Since 2001, the common Western understanding of radical Islamic terrorism has revolved almost exclusively around the Middle East. The idea of violent jihadism automatically conjures up mental images of Afghanistan, Lebanon, and Syria; images which, for the most part, are reinforced by media coverage. But, for the better part of five years now, a new jihad has been waged to the south that defies the classification of jihad as a peculiarly Middle Eastern phenomenon. Africa now plays host to a growing number of jihadist movements that have taken advantage of regional instability, ethnic strife, and the rapid decentralisation of transnational movements like al-Qaeda to expand massively in size and strength. From Timbuktu to the Horn of Africa, governments reel as they are forced to deal with constant pressure from violent extremists. Mali, Nigeria and Kenya all stand on the brink of collapse while Libya, Algeria, and Niger have already become havens for jihadists to train and organise.
How, then, did the flame of jihad sweep through the continent with such inexorable speed? There is no Arab-Israeli conflict here to galvanise radical Muslims, no Iranian-Saudi Cold War to provide political manipulation, no Gulf money pouring in to arm and equip insurgencies. However, Africa has no shortage of environments in which jihadist movements can thrive. Failed and failing states like Somalia and Mali are breeding grounds for radical violence, as extremists capitalise on people’s frustration, poverty, and ethnic divisions. In Nigeria, Boko Haram’s grip on the Muslim, impoverished, and agrarian north tightens with every rhetorical accusation it hurls against the Christian, wealthy, and industrialised south. Kenya struggles to keep from descending into ethnic civil war as al-Shabaab inflames sectarian tensions in an effort to create more of the social instability it can thrive in. On a continent brimming with corrupt and ineffective governments, bloody ethnic conflicts, and crushing poverty, militant jihadist groups have massive scope for recruitment and growth.
Another contribution to jihadi rise to power in Africa is a trend the West actually claims as a victory in the global War on Terror: the decimation of Al-Qaeda’s core and the decentralisation of the organisation as a whole. The central leadership of the terrorist movement that orchestrated the 9/11 hijackings has been steadily eroded over the years; most notably with the 2011 killing of Osama bin Laden. Western leaders have chosen to portray this as a sign that their counterterrorism efforts are succeeding and violent jihadism is on the run. But al-Qaeda and transnational groups like it are not disappearing, they are simply delegating. The group’s affiliates span the globe and now, without a central apparatus to focus them on global action, they are using al-Qaeda’s experience in insurgency, organisation, and weapons making to take local action. The most publicised incarnation of this is the Islamic State of Iraq and the Levant, but al-Qaeda’s tendrils are perhaps most widespread in Africa. al-Shabaab in the Horn, Boko Haram in Nigeria, al-Qaeda in the Islamic Maghreb (AQIM) in Mali, all have benefitted immensely from al-Qaeda’s dispersing network and translated their newly devolved muscle into rapid expansion in their local theatres. This can be seen even on a smaller scale in Somalia, as al-Shabaab struggles to maintain organisational solidarity following the killing of its long-time leader Ahmed Abdi Godane. Though the core organisation itself may be on the verge of defeat, it has already begun sowing the seeds for the future of jihadism in East Africa. Local sub-groups of al-Shabaab in Somalia, Kenya, Uganda, Ethiopia, Tanzania, and Djibouti have become increasingly active even as their parent body crumbles, driving home the point that the destruction of a central command often aids, rather than eliminates local terrorist growth.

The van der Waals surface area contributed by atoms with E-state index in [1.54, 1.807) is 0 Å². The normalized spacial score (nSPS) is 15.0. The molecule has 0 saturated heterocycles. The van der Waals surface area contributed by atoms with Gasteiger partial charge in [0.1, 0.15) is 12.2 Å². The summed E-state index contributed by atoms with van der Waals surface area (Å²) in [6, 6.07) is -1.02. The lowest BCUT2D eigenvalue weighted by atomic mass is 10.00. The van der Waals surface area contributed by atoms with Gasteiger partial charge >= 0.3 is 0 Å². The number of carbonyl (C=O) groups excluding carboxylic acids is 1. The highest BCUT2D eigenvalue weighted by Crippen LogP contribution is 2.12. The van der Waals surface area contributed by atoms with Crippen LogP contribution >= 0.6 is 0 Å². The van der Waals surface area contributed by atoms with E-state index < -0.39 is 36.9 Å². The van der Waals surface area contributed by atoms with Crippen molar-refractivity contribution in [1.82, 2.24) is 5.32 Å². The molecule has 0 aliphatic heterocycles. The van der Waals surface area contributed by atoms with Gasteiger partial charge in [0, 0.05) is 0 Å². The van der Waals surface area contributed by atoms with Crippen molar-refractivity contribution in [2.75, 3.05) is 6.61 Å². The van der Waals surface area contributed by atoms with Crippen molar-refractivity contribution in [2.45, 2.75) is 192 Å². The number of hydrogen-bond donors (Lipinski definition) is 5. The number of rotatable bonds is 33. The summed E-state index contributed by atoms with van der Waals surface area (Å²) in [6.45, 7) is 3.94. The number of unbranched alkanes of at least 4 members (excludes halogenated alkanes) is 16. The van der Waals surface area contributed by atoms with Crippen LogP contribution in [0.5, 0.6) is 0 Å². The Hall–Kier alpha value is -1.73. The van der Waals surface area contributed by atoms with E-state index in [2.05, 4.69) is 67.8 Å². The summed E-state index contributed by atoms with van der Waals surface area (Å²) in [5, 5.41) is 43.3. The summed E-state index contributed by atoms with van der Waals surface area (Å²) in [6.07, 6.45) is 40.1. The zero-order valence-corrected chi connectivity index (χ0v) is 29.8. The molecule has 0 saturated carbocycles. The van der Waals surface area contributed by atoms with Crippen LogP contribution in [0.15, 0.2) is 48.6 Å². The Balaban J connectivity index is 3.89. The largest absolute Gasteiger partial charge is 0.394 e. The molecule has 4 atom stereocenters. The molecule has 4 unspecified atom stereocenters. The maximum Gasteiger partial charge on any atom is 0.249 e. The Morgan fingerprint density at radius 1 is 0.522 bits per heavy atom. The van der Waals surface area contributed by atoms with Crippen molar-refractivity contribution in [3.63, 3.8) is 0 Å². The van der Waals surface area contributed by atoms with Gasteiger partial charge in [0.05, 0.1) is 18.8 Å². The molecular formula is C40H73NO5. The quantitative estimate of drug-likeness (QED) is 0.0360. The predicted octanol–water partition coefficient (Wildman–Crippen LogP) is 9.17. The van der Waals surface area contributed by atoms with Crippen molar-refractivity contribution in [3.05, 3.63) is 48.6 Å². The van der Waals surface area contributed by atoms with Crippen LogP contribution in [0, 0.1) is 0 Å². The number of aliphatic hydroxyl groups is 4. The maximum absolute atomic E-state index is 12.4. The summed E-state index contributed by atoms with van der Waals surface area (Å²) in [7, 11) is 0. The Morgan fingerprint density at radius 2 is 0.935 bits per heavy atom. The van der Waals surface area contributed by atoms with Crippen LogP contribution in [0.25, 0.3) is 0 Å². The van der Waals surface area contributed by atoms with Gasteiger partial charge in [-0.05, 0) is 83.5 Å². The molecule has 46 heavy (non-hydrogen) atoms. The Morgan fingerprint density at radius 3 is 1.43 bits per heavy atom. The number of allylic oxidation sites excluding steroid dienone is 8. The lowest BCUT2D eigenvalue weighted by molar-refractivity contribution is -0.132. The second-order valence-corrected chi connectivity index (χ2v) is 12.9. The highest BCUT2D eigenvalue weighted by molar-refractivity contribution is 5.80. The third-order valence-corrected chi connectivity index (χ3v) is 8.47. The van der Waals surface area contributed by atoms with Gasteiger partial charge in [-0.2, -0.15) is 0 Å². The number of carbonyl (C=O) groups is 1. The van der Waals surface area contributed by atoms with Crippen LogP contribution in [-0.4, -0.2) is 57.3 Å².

If the West is to combat violent jihadism effectively, especially in Africa, it must not yield to the temptation of scoring political points and calling it a day. Killing Osama bin Laden and his cronies looked good to the world media and boosted public morale, but it was hardly the mortal blow Western leaders trumpeted. First Lady Michelle Obama’s support for the #BringBackOurGirls Twitter campaign may drum up global outrage at the brutality of terrorist groups, but it does nothing to hinder their operations on the ground (despite an agreement with the Nigerian government, Boko Haram has still not released those two hundred kidnapped girls). African jihadism acts locally, and thinks globally. Unlike their Middle Eastern brethren, they draw their power not from hatred of Israel or oil money, but from the daily frustrations of local impoverished communities and the chaos of local ethnic violence. Correspondingly, they act against local governments and local ethnicities. This is not to say that they pose no threat to the world outside their locality; after all, the 2009 Christmas Day “underwear bomber” in Detroit was a member of al-Qaeda in the Arabian Peninsula, a jihadist group with a local outlook. Counterterrorism efforts in Africa cannot be quick interventions with global ideological aims. They must be thorough undertakings that treat every regional case in Africa as a unique situation with a unique solution. The West cannot be afraid to roll up its sleeves and get its hands and boots dirty in order to pull up violent extremism by the roots. Otherwise, its seeds will continue to grow in the ashes of Africa’s most chaotic and violent nations.